Posted by Howard Trott on Tuesday, December 24, 2019 Under: Event Security UK
Event Security UK. Whatever type of event you’re planning, safety and security are integral to event management – and just like all other aspects of event planning, a specific event security and safety plan needs to be put into place well before the event itself. However, unlike many other elements of event planning, all aspects of safety and security will remain a priority throughout and even after the event itself.
Event security – the main events
An event security plan itself relates to the event in the context of managing health, safety and security. As such, a useful starting point for an event security plan is to combine details about the event alongside safety and security actions, under relevant headings such as:
This element of the plan should detail the aspects of the event to be managed, along with who is responsible for which specific parts, including who holds overall management responsibility and which managers are responsible for any particular element. This should also include up to date contact information. Full details about the management and delivery of health and safety arrangements need to be included and should offer details of the systems in place to manage risk across all phases of the event.
Co-ordination & information
The event security plan should provide an overview which co-ordinates information about all aspects of the event and the health, safety and security relating to it, so should include details about:
- Organising arrangements and gathering of information in collaboration and co-operation with others (what, how, who, when).
- The sharing of these arrangements in co-operation and co-ordination with others (including those contractors and staff working as part of the event).
- Records of the co-ordination taking place is also important, as the overall plan needs to be read and understood by those concerned, including the client, event management staff, venue management, local enforcement, emergency and public safety services, such as the police, ambulance and fire and rescue services.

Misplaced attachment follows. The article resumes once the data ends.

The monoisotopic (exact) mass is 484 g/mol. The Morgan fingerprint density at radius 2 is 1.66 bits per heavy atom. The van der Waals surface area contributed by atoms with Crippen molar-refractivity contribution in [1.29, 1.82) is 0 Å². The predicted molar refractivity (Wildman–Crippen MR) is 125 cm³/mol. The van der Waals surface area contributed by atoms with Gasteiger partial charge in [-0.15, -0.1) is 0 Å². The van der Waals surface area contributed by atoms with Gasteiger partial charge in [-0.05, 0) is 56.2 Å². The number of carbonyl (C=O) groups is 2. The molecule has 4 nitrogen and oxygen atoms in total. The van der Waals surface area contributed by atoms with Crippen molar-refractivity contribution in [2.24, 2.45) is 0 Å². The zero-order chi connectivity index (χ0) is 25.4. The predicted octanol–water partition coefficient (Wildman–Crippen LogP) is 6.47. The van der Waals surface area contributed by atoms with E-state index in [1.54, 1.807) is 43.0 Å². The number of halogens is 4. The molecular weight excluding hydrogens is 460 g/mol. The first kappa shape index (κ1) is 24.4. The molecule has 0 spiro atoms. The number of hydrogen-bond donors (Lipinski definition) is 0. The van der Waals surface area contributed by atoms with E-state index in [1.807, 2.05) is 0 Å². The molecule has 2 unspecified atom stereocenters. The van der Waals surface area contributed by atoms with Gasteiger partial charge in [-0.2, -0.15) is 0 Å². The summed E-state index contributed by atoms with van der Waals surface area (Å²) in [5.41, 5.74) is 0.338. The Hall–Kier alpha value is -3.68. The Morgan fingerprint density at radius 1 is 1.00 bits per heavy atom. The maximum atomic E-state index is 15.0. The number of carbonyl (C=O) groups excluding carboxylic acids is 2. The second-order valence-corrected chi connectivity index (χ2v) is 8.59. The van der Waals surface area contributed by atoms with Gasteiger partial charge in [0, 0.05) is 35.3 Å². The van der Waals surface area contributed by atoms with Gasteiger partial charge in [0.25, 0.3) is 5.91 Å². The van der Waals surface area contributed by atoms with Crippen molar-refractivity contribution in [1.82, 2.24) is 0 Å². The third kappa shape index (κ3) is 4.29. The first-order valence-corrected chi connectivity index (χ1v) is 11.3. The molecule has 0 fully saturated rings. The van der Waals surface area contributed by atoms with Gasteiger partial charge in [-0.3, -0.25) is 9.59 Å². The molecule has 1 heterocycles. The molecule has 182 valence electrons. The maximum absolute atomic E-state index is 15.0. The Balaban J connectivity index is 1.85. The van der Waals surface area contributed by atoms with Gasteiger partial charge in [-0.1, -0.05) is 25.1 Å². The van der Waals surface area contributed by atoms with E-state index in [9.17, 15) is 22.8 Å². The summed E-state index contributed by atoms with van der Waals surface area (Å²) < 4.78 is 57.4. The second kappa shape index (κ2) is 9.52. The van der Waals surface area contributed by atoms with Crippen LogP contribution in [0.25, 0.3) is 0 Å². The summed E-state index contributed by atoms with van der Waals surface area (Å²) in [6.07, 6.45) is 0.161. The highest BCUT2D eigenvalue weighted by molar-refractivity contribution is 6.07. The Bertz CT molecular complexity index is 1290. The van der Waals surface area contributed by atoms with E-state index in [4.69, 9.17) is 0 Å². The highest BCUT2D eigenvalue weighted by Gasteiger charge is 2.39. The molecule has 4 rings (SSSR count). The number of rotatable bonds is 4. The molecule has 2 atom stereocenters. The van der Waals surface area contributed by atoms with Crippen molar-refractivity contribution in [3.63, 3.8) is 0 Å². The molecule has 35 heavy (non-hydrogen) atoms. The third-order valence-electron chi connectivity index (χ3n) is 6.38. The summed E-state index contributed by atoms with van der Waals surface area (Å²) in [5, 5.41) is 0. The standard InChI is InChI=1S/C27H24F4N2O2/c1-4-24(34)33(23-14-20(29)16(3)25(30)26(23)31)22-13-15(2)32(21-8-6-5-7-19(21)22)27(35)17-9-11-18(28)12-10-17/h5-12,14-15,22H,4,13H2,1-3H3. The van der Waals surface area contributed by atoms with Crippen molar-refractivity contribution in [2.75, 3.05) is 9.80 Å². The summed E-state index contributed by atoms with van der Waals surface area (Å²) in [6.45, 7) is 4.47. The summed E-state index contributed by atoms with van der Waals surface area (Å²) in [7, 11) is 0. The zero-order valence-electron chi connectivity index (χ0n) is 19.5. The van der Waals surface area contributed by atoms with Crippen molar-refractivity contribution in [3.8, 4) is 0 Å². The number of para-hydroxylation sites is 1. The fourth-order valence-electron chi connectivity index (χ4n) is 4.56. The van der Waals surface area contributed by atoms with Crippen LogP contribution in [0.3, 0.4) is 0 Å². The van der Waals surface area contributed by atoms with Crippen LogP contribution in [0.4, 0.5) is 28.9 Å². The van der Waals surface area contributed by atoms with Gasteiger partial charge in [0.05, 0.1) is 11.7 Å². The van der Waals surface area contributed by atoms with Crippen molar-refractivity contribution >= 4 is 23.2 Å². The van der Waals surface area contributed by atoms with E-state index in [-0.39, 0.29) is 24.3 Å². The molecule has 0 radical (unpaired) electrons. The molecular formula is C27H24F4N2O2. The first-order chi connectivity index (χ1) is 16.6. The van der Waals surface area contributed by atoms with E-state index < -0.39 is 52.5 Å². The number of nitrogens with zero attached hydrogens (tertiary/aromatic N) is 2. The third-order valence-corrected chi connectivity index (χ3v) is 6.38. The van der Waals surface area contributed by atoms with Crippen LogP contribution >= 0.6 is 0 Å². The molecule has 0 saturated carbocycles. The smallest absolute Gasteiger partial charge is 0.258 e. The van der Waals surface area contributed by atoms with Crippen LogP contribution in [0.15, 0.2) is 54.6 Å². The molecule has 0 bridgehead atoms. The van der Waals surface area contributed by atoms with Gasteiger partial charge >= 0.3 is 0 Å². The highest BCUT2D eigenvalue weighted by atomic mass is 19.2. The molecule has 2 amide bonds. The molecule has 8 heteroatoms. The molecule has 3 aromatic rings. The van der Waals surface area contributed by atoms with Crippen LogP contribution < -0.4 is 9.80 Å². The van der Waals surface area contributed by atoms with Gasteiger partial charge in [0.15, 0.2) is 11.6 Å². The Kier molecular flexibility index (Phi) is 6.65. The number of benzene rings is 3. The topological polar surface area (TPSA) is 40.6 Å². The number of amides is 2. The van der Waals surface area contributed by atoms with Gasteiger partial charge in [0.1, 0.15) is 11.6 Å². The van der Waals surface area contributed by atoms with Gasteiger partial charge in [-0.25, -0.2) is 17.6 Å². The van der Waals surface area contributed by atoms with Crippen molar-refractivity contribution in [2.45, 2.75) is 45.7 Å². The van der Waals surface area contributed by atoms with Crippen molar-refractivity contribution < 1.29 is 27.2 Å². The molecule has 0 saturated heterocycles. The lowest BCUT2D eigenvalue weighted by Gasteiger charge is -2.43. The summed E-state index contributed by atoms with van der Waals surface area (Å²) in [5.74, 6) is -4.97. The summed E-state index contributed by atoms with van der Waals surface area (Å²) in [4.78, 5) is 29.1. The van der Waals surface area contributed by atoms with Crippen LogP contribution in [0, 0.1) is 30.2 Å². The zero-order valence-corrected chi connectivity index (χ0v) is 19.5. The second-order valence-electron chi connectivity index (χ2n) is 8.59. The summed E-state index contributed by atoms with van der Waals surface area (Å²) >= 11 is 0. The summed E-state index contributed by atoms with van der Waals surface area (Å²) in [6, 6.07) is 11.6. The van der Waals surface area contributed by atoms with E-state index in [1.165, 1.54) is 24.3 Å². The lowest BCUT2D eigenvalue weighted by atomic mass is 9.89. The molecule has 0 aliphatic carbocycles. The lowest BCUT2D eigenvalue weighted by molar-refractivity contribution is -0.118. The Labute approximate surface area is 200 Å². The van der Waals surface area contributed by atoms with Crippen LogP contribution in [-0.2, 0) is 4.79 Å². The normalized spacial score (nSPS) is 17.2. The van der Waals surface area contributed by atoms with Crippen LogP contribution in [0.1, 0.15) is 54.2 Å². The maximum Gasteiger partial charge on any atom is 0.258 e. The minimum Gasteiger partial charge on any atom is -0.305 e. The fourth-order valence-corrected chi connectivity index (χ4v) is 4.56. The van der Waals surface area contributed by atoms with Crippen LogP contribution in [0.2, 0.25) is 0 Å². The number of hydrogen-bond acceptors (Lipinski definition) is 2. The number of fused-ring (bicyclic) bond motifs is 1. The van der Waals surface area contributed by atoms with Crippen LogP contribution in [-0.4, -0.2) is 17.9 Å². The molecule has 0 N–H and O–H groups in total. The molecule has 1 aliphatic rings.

Competency and compliance
Another key purpose of the plan is to provide an overview of the level of competency of individuals and sections, particularly in the context of compliance with health, safety and security requirements. This section should demonstrate:
Measures to ensure competency of staff involved, including organising staff training as required.
- Monitoring of compliance, which includes demonstrating the measures in place to ensure that any contractors are responsible for their own staff training.
- Monitoring and reviewing arrangements
Event plans are always work-in-progress and subject to last minute changes, even on event day itself, so a robust event security plan should include details of:
- Systems and anticipated timings for checks, for example a check and review list if it is a small scale event.
- Systems of collaboration and shared roles and responsibilities for monitoring and reviewing arrangements across large events.
An efficient event security and safety plan will usually be created in collaboration with others, so of course it will undergo many versions in the run up to the event. Across those versions, the detail within the plan should always include:
Overview of event
- Include detail about the context, structure and purpose of event and the approximate numbers and type of audience / participants expected to attend.
- Design and layout of the site
Include specific venue contacts and site maps or layout plans to help identify specific access and exit requirements: (a) for general use throughout the event; (b) for use in emergency or contingency situations. If the venue is being used out-of-hours for the event, for example in a gallery after normal working hours, additional out-of-hours contacts and access arrangements should be included.
Health and safety